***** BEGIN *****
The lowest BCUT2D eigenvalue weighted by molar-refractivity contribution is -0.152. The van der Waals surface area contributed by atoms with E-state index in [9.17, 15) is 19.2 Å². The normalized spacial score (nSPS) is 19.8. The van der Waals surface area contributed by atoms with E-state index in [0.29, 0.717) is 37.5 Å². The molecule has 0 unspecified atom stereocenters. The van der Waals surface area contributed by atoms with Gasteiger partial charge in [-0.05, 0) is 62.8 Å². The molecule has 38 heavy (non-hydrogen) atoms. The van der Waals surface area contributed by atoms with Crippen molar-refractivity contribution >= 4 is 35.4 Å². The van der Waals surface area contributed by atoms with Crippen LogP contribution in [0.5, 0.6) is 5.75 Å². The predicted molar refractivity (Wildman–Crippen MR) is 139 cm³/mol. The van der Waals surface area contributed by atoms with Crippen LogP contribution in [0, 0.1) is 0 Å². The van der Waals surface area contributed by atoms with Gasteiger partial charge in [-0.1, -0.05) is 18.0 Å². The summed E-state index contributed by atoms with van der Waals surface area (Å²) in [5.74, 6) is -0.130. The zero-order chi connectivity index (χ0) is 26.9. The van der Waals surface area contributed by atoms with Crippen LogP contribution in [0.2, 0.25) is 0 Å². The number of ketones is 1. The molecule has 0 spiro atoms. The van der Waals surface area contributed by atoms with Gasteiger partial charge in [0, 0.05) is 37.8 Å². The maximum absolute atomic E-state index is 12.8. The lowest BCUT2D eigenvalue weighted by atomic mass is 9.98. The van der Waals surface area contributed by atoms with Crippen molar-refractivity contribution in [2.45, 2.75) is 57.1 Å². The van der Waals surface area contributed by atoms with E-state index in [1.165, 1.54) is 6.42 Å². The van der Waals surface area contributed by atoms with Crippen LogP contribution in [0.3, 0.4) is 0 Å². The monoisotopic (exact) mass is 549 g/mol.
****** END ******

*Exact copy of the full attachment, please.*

The lowest BCUT2D eigenvalue weighted by molar-refractivity contribution is -0.152. The van der Waals surface area contributed by atoms with E-state index in [9.17, 15) is 19.2 Å². The normalized spacial score (nSPS) is 19.8. The van der Waals surface area contributed by atoms with E-state index in [0.29, 0.717) is 37.5 Å². The molecule has 0 unspecified atom stereocenters. The van der Waals surface area contributed by atoms with Gasteiger partial charge in [-0.05, 0) is 62.8 Å². The molecule has 38 heavy (non-hydrogen) atoms. The van der Waals surface area contributed by atoms with Crippen molar-refractivity contribution >= 4 is 35.4 Å². The van der Waals surface area contributed by atoms with Crippen LogP contribution in [0.5, 0.6) is 5.75 Å². The predicted molar refractivity (Wildman–Crippen MR) is 139 cm³/mol. The van der Waals surface area contributed by atoms with Crippen LogP contribution in [0, 0.1) is 0 Å². The van der Waals surface area contributed by atoms with Gasteiger partial charge in [-0.1, -0.05) is 18.0 Å². The summed E-state index contributed by atoms with van der Waals surface area (Å²) in [5.74, 6) is -0.130. The zero-order chi connectivity index (χ0) is 26.9. The van der Waals surface area contributed by atoms with Crippen LogP contribution in [0.2, 0.25) is 0 Å². The number of ketones is 1. The molecule has 0 spiro atoms. The van der Waals surface area contributed by atoms with Gasteiger partial charge in [0, 0.05) is 37.8 Å². The maximum absolute atomic E-state index is 12.8. The lowest BCUT2D eigenvalue weighted by atomic mass is 9.98. The van der Waals surface area contributed by atoms with Crippen molar-refractivity contribution in [2.45, 2.75) is 57.1 Å². The van der Waals surface area contributed by atoms with E-state index in [1.165, 1.54) is 6.42 Å². The van der Waals surface area contributed by atoms with Crippen LogP contribution in [0.3, 0.4) is 0 Å². The monoisotopic (exact) mass is 549 g/mol.